On April 22 of last year, Yannick Nihangaza was set upon by a crowd of eight or nine young men in Jalandhar, in the Indian state of Punjab. The twenty-three-year computer science student from Burundi, on his way to a party, was beaten with extreme savagery – rocks and chunks of cement were used – and left for dead. Nihangaza went into a coma from which he has only now emerged. His brain is damaged, his cognitive functions are more or less destroyed, and he is unlikely to speak again.
The Nihangaza case has attracted much less attention in India and elsewhere than the horror that befell Jyoti Pandey – another twenty-three-year-old student – on a bus in Delhi recently. And it can certainly be argued that the incidents are not comparable. They are both examples of the public violence that is increasingly recognized as a fact of life in urban India, but whereas the rape, torture and killing of Pandey was obviously a gender crime, the assault on Nihangaza had to do with race. (The police report stated that the attackers had declared their intent to ‘teach the black a lesson.’ It remained unclear for months whether they targeted Nihangaza specifically or if it was a case of mistaken identity, but now it seems that there had been an 'altercation' with Nihangaza shortly before the assault.)
But at an instinctive level, for me and a few others, what holds these episodes together is their shared ‘north Indian’ character. And with thinking that, not to mention posting the thought on the Internet, comes the obligation to justify or rethink the assumption. Lynching was not invented in north India, after all: it has an impeccable American genealogy. Racially motivated assaults remain a fact of life on the streets of European cities; racist violence against Indian students in Australia recently has received much attention in the Indian press and in diplomatic channels. (An irony of the Nihangaza case is that one suspect has fled to Australia on a student visa. It is tempting to hope that he learns a lesson or two.) Indian cities outside the north – Pune, even Bangalore – have an established record of discrimination and harassment when it comes to Africans, although assaults are rare. It was in Mumbai, that most self-consciously cosmopolitan of Indian cities, that the black Australian cricketer Andrew Symonds was subjected to monkey gestures by the crowd. And certainly rural India has a rich history of lynching, which (along with rape) has typically been a tactic of power used against ‘uppity’ Dalits and aboriginal people. So what, if anything, does it mean to say that the Nihangaza assault and the Pandey rape are ‘north Indian,’ apart from signifying your own prejudices?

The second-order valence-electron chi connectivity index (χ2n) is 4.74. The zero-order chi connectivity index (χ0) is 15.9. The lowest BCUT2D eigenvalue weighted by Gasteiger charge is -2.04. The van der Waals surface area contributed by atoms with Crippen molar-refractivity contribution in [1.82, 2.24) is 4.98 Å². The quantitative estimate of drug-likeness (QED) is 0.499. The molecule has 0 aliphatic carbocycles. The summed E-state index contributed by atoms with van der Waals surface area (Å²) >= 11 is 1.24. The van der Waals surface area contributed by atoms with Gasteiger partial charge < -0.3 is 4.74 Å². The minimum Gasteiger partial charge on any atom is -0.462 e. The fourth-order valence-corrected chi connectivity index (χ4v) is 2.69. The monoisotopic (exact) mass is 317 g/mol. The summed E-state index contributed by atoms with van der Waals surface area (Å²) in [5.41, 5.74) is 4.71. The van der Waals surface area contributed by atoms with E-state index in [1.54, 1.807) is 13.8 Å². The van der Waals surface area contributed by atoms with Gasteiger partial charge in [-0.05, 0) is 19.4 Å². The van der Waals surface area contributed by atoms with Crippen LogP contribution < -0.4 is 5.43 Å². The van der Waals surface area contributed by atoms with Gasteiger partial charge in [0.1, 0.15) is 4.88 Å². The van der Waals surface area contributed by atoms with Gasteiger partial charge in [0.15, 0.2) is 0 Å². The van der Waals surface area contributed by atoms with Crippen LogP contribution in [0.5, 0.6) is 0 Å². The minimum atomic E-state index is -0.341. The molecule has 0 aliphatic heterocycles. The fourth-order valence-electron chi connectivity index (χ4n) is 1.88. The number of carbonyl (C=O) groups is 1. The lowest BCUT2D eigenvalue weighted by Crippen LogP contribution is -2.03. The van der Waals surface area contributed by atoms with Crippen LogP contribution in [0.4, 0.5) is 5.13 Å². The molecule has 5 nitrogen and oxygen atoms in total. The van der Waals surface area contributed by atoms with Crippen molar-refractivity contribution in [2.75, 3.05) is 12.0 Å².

A casual look at the public spaces of the Indian north, compared with those of the south, reveals right away that the northern street is a relatively homosocial space, populated largely by males. Women commonly serve beer in restaurants in the south. In the north, that would be nothing short of a sign of prostitution or moral ‘denationalization,’ and in either case, an ‘invitation’ to sexual abuse, even rape. (The courts in Delhi have recently ruled that the city cannot prevent women from working as bartenders, but a woman bartender in Delhi had better wear body armor and a chastity belt.) Given the peculiarities of Indian national discourse, denationalization – to be excluded from the moral community of Indianness – is also to be excluded from ‘honorable’ womanhood, and to be left vulnerable to the consequences of dishonor. But rape is not the only form of violence that is produced when women are absent from public spaces in India. I would argue that what happened to Yannick Nihangaza is also a product of this absence.
I am not suggesting that the presence of women in public spaces has a ‘civilizing’ or ‘moral’ influence – in the Victorian sense of civilization and morality – on male behavior. I am saying, rather, that the absence or presence of women in the streets, bars and assorted places of congregation indicates whether a serious problem already exists. It indicates, first of all, a set of problems that men of that society have with women, such as the reluctance to accept women as equals in public (which means, inevitably, in private as well), the readiness to see them as transgressors, threats, curiosities or ‘fair game’ when they appear in public, and the simple, tragic, deadly ignorance of how to interact with ‘public women’ in a manner that is both egalitarian and courteous, i.e., not tied up in notions of honor and dishonor. (One of the most depressing things about the aftermath of Jyoti Pandey’s rape was the number of Indians who sought to shield women behind concepts of honor, declaring that Indians either do, or should, treat women with 'reverence.' Reverence, unfortunately, is nothing but the other side of the coin of contempt: as soon as a woman has been demarcated as a repository of honor, she becomes a target for dishonor.)